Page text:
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In 1954, Capitol Records released the 10" LP collection Eight Top Pops, compiling eight songs that had appeared on singles by Nat King Cole during 1952. The first two, "Somewhere Along the Way" and "Walkin' My Baby Back Home," were the biggest hits, both reaching number eight in Billboard. "Because You're Mine," Cole's cover of the Mario Lanza movie song (done in a far more relaxed style than Lanza's, of course), was also a major hit, reaching number 16. "Faith Can Move Mountains" and "The Ruby and the Pearl" were somewhat less successful, but still lodged in the Top 30, as did the B-sides "Funny (Not Much)" and "I'm Never Satisfied." The only one of the eight songs not to earn a chart placing was "A Weaver of Dreams," the B-side of the single "Wine, Women and Song." In 1963, Capitol expanded Eight Top Pops into the 12" LP Top Pops by adding two tracks at the end of either side of the original release. These four songs all came from an EP recorded by Cole in 1954, on which he covered hits by other performers, including Doris Day's "If I Give My Heart to You," the De Castro Singers' "Teach Me Tonight," and Perry Como's "Papa Loves Mambo." In 2007, mail-order firm Collectors' Choice Music reissued Top Pops with four more added tracks (thus doubling the length of the original Eight Top Pops album). They were rarities all recorded in 1952: the A-side single "A Fool Was I," which hit number 17 in 1953; the non-charting single "You Will Never Grow Old"; the B-side "How (Do I Go About It?)"; and "When I'm Alone," which had never been released before in the U.S. (Except for "A Fool Was I," these tracks were making their CD debuts.) On the various tracks, Cole addresses charts written by his conductors Les Baxter, Billy May, Nelson Riddle, and Pete Rugolo, varying the mood from lightly romantic to lightly melancholic, but always remaining as smooth a crooner as ever. ~ William Ruhlmann, All Music Guide
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The track set begins with Nat King Cole performing "Somewhere Along The Way." The strings are lovely and Nat's voice sounds terrific! Nat delivers this with all his signature style and grace; he never sings a superfluous note and this romantic ballad sounds like silk when Nat sings it. "Walkin' My Baby Back Home" is a number I have heard Nat perform before; but I could never tire of listening to Nat do this fine tune. Nat sings this in grand style and the big band style arrangement adds to the beauty of this ballad.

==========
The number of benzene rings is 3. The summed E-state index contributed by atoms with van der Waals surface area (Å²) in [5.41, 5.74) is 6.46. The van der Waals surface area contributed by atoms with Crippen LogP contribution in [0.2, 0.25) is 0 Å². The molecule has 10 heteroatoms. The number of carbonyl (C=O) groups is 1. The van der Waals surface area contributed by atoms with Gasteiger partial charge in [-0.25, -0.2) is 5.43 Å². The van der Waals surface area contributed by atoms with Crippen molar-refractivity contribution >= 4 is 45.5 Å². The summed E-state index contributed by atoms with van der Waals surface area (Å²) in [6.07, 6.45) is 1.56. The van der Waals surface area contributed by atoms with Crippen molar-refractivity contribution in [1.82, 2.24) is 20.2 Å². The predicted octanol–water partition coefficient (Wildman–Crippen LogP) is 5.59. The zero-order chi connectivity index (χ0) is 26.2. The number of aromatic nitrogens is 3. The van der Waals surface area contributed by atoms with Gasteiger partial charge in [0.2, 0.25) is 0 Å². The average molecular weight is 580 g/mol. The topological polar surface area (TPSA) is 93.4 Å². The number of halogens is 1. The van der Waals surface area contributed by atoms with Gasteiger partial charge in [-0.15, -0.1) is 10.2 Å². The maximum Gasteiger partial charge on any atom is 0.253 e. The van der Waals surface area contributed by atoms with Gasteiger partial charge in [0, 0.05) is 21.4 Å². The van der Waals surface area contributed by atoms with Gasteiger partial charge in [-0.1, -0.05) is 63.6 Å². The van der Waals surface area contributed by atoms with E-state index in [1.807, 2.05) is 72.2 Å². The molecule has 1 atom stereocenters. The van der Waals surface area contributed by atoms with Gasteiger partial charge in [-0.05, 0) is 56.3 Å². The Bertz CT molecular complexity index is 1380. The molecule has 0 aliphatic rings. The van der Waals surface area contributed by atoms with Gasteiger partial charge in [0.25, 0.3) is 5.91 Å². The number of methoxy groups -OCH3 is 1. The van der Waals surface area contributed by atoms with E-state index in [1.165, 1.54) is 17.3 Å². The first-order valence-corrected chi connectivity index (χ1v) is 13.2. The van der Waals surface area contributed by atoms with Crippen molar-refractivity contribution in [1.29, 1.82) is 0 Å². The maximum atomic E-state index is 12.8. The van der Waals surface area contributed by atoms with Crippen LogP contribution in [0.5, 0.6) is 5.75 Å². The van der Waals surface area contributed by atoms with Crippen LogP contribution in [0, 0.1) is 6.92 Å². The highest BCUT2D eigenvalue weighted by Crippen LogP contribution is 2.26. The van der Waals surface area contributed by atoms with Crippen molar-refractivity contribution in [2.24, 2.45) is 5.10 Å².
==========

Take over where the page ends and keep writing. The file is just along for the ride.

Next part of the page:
"Funny" is another gorgeous ballad in Nat's capable hands; he delivers this well as he sings about a love gone wrong. The piano arrangement is subtle but very elegant as well. Listen also for "Teach me Tonight;" I have heard Dinah Washington perform this and when Nat sings this number it shines every bit as bright! Nat makes this song all his own with his singularly beautiful timing and diction. The brass also makes the melody very pretty for this romantic number. "The Ruby And The Pearl" is another amorous ballad that Nat sings beyond perfection!
"Papa Loves Mambo" is a tune that is so joyful I practically laugh with pleasure every time I hear it; and Nat's interpretation lacks nothing--it's THAT good. I predict that you'll enjoy "Papa Loves Mambo" very much.
"If I Give My Heart To You" is a sensitive ballad that Nat sings with all his heart and soul; he wonders if his one true love will love him in return and this all works very well. "How (How Do I Go About It?)" features Nat squarely front and center and the horns on "How (How Do I Go About It?)" sound just right. All good things must come to an end, unfortunately, and so this album ends with Nat King Cole singing his heart out on "A Fool Was I." "A Fool Was I" is a type of torch ballad that is beautiful despite its melancholy nature; and it makes a strong ending for this CD.
Naturally, Nat King Cole fans will enjoy this CD; but they may have many of these songs in their collections already. Fans of classic pop vocals will be delighted with this excellent album; and people who enjoy the oldies will not be disappointed.
"Somewhere Along the Way" is one of those sweet songs that would sound great while walking along the beach. "Walking My Baby Back Home" deals with the lost concept of romance. "I'm Never Satisfied" is the kind of jazzy, uptempo pre-rock and roll pop that the likes of Harry Connick have recently brought back into fashion. "Papa Loves Mambo" is a nice pseudo-calypso number type of tune that was popular at the time, and "Faith Can Move Mountains" is an inspirational number along the lines of "You'll Never Walk Alone."
Overall, this CD is good for what ails you when you're hit by low spirits. Listen and enjoy.